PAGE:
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Hiv-1 Infection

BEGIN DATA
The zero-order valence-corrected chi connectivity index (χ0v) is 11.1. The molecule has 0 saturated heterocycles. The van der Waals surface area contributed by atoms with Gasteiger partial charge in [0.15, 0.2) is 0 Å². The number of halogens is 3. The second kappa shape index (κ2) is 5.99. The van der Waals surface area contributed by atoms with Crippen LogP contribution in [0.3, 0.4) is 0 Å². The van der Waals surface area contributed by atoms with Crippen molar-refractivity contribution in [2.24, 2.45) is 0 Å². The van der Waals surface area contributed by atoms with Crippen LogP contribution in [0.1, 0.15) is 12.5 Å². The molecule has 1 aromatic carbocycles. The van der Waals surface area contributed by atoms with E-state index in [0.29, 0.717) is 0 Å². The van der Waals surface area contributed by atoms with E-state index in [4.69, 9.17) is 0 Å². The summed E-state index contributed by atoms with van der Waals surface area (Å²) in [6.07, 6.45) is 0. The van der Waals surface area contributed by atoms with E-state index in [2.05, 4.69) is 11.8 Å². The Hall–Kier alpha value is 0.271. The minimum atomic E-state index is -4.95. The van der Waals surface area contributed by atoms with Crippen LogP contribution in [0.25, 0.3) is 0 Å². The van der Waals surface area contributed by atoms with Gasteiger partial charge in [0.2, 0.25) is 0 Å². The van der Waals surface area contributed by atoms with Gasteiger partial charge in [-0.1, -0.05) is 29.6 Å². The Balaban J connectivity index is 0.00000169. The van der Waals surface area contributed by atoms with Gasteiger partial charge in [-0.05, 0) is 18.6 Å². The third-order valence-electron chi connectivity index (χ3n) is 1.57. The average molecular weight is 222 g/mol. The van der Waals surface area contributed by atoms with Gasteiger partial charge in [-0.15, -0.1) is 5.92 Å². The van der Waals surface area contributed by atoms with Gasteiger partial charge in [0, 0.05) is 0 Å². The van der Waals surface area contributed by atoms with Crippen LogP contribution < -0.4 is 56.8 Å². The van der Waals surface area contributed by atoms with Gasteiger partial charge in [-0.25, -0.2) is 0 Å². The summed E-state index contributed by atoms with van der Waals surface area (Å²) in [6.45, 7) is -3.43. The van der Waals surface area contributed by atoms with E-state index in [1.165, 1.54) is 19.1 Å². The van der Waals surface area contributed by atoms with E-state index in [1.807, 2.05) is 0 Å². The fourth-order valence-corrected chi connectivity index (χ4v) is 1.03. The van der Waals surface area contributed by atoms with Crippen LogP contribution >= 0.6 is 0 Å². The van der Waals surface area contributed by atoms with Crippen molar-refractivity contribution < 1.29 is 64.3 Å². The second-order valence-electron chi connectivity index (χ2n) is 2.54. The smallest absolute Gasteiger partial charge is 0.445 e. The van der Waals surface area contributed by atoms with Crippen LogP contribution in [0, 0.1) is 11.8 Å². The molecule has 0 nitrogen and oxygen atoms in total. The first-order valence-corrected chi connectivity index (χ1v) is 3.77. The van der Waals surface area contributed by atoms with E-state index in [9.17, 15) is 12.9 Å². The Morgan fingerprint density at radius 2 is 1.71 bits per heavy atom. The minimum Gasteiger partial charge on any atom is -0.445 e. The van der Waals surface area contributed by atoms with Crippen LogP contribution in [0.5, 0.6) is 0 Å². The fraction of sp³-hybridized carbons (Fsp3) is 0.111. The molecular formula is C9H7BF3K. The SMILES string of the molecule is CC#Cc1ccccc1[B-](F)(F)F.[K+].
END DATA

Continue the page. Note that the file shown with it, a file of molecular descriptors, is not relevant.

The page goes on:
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Human Immunodeficiency Virus type 1, or HIV-1, is a lentivirus that targets CD4+ T cells, a subset of white blood cells essential to the body's defense against infections. If treatment for HIV-1 infection is not received, the virus causes the immune system to gradually deteriorate and eventually lead to acquired immunodeficiency syndrome, or AIDS. HIV-1 binds to co-receptors like CCR5 or CXCR4 as well as CD4 receptors on the surface of CD4+ T cells to predominantly target them once it enters the body. The virus can enter the cell and start multiplying thanks to this binding, which ultimately causes the host cell to be destroyed. The immune system is weakened as the infection worsens, making the body more susceptible to opportunistic infections and several types of cancer. HIV-1 is mainly spread by contact with body fluids that contain the virus, such as breast milk, semen, blood, and vaginal secretions. Unprotected sexual contact, sharing syringes or needles tainted with infected blood, and mother-to-child transmission during childbirth or breastfeeding are common routes of infection. It's crucial to remember that informal interactions like handshakes, hugs, and sharing food or beverages cannot spread HIV-1. There can be significant individual variation in the clinical course of HIV-1 infection. Within a few weeks to months following initial exposure, some individuals may develop flu-like symptoms, including fever, tiredness, and swollen lymph nodes. The virus continues to reproduce and progressively damage the immune system during the protracted asymptomatic phase that frequently follows this acute stage. This stage can go untreated for a number of years before developing into HIV disease symptoms and ultimately AIDS. Antiretroviral therapy (ART), which inhibits viral replication and maintains immune function, and supportive care, which addresses symptoms and guards against opportunistic infections, are the two main components of managing HIV-1 infection. In order to enhance long-term results and lower the risk of HIV transmission to others, early ART therapy is essential. Although there is presently no cure for HIV-1 infection, many people may now manage their condition as a chronic illness because to advancements in treatment. People living with HIV-1 can lead healthy, productive lives with essentially normal lifespans provided they receive the right medical care and follow their treatment regimen. Nonetheless, current investigations persist in investigating novel treatments and prophylactic measures, with the ultimate objective of attaining an HIV-free generation.